Trade and Industry Minister Dr Rob Davies has approved the newly revised Manufacturing Competitiveness Enhancement Programme (MCEP) guidelines for implementation from April 1 in a bid to ‘tighten up’ the potentially imbalanced awarding of manufacturing support grants.
This followed consultation with various stakeholders last year, which the Department of Trade and Industry (DTI) said had “necessitated the amendments” of the current MCEP guidelines.
During these engagements, the DTI said it discovered that the highest percentage grant benefit of 61% was being awarded to larger enterprises while only 39% of the grant went to small and medium-sized enterprises.
“After this, it was decided that some ‘tightening measures’ were required so that the MCEP can support as many entities as possible,” the DTI said in a statement.
An analysis of the total grant approved also indicated that 4% of the total grant commitment went to small entities with assets below R5-million, while 10% went to those with assets between R5-million and R30-million.
Moreover, some 25% went to entities with assets between R30-million and R200-million and 61% went to entities with assets above R200-million.
Components and focus areas affected by the recent revision were the introduction of a total grant limit under capital investment, green technology, enterprise-level competitiveness improvement and resource efficiency, as well as cluster competitiveness improvement, which now had separate guidelines.
Elaborating on the amendments, incentive advisory firm Cova Advisory stated that the maximum benefit under the capital component of the MCEP had decreased from R50-million to R30-million, while the maximum benefit available under the green technology component of MCEP had narrowed from R50-million to R20-million.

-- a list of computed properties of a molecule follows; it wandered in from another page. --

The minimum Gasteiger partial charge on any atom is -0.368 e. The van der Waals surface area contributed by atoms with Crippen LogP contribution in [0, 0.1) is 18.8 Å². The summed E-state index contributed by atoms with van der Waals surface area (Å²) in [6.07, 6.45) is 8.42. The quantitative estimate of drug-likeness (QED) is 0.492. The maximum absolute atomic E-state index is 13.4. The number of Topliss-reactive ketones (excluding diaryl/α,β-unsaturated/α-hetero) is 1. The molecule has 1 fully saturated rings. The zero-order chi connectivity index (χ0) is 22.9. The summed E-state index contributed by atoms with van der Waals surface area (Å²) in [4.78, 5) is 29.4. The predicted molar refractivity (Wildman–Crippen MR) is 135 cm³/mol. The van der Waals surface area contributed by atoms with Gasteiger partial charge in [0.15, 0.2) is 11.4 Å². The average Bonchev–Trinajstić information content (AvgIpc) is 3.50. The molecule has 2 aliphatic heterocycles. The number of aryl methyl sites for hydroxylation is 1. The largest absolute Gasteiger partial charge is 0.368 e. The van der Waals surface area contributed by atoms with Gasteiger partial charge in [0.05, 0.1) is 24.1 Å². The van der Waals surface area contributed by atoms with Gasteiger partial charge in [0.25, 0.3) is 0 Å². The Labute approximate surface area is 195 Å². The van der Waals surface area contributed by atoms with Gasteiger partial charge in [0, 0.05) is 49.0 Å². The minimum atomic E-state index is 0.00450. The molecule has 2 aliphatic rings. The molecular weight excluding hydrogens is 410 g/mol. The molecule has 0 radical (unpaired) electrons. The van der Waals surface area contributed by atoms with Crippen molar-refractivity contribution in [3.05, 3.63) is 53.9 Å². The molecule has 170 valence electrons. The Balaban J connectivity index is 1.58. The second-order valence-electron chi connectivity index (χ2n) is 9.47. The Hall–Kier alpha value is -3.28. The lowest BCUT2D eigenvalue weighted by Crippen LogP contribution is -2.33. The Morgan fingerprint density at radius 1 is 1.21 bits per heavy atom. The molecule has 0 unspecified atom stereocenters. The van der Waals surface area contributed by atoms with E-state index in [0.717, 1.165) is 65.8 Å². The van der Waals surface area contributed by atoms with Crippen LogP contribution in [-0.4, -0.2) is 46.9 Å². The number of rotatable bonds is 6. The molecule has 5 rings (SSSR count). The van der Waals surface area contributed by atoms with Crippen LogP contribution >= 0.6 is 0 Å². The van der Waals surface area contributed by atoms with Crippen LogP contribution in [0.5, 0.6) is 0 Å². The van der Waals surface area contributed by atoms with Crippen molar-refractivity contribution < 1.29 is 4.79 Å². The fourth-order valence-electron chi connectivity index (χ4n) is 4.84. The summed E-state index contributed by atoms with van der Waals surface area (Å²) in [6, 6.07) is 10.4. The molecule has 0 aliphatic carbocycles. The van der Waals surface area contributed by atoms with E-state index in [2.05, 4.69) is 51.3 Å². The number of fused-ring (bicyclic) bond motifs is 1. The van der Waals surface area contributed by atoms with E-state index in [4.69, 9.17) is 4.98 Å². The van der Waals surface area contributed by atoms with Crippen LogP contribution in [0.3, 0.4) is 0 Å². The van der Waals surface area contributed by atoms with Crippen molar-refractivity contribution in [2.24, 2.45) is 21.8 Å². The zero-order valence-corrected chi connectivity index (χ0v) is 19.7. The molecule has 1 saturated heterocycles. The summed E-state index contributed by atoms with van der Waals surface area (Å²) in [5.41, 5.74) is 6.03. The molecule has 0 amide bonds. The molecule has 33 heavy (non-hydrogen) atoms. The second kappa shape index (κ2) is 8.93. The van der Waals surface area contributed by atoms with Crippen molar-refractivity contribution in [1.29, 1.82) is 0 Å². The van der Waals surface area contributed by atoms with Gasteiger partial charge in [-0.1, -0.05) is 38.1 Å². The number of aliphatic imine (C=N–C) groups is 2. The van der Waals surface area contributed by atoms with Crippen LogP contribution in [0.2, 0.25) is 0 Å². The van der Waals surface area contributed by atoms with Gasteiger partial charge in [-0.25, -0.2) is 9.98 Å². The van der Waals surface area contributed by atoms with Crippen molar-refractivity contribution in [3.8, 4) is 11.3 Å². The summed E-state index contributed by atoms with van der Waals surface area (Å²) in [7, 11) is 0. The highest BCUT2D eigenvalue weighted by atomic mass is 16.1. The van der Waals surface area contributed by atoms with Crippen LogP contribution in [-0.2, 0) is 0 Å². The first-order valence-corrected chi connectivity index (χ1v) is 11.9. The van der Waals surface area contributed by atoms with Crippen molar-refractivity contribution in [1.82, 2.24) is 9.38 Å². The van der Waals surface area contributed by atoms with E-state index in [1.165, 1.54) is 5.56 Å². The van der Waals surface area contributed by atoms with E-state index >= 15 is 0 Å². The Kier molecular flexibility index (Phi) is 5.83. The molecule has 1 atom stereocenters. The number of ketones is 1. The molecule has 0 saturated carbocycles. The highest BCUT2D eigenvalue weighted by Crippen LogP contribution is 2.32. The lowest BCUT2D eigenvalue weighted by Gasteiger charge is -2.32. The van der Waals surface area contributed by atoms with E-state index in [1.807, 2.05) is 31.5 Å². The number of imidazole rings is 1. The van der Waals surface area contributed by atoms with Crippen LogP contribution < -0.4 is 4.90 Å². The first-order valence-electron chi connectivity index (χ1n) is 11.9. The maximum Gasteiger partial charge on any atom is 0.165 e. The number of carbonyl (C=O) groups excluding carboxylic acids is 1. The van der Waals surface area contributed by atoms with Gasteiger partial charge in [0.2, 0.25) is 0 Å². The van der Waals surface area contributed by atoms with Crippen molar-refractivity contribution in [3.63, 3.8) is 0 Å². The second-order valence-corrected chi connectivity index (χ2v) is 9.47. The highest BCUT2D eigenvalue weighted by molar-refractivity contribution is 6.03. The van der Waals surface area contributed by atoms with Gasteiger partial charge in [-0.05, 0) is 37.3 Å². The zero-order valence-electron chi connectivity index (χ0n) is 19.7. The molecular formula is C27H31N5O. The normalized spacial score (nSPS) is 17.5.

Moreover, the maximum benefit available under the enterprise level competitiveness enhancement component had decreased from being only limited by the overall MCEP benefit ceiling to R2-million for applicants with a historic asset value below R5-million; R5-million for applicants with a historic asset value between R5-million and R200-million; and R10-million for applicants with a historic asset value of R200-million and above.
“This is a significant reduction from the previous benefit available under this component,” commented Cova Advisory MD Duane Newman.
In addition, the definition of qualifying costs for skills development had been narrowed and now excluded training-related costs for marketing, financial, human resources and information technology-related training costs.
Qualifying training-related costs, Newman explained, would only include training related to production development, product and quality management, skills directly related to manufacturing and/or engineering services and conformity assessment services.
Furthermore, clarification had been provided with respect to registration requirements, bonus grants and the inclusion of manufacturers in the private-sector defence industry.
Entities manufacturing tobacco products would not be eligible for the MCEP incentive, while entities in which a development finance institution had a majority shareholding would only be supported on a case-by-case basis and only if an exit strategy was provided, Newman pointed out.
He said a specific provision had also been inserted to ensure that activities or assets that had benefitted under other DTI programmes would not qualify for the MCEP.
Over and above these amendments, the broad-based black economic-empowerment (BBBEE) requirement of the MCEP had been amended to align with BBBEE policy to ensure that applicants met this requirement within a period of three years since the launch of the MCEP.
Prior to their revision, the MCEP guidelines had been reviewed in July 2012 following various consultations, which resulted in the relaxation of minimum requirements on capital investments and provided a clearer definition of total assets.
Further comments and inputs were received and a third version of the guidelines was published in November 2012.
The MCEP had been implemented by the DTI since June 4, 2012, and, as at March 31, 524 applications were approved with over R4-billion committed to support manufacturers and sustain over 100 000 jobs.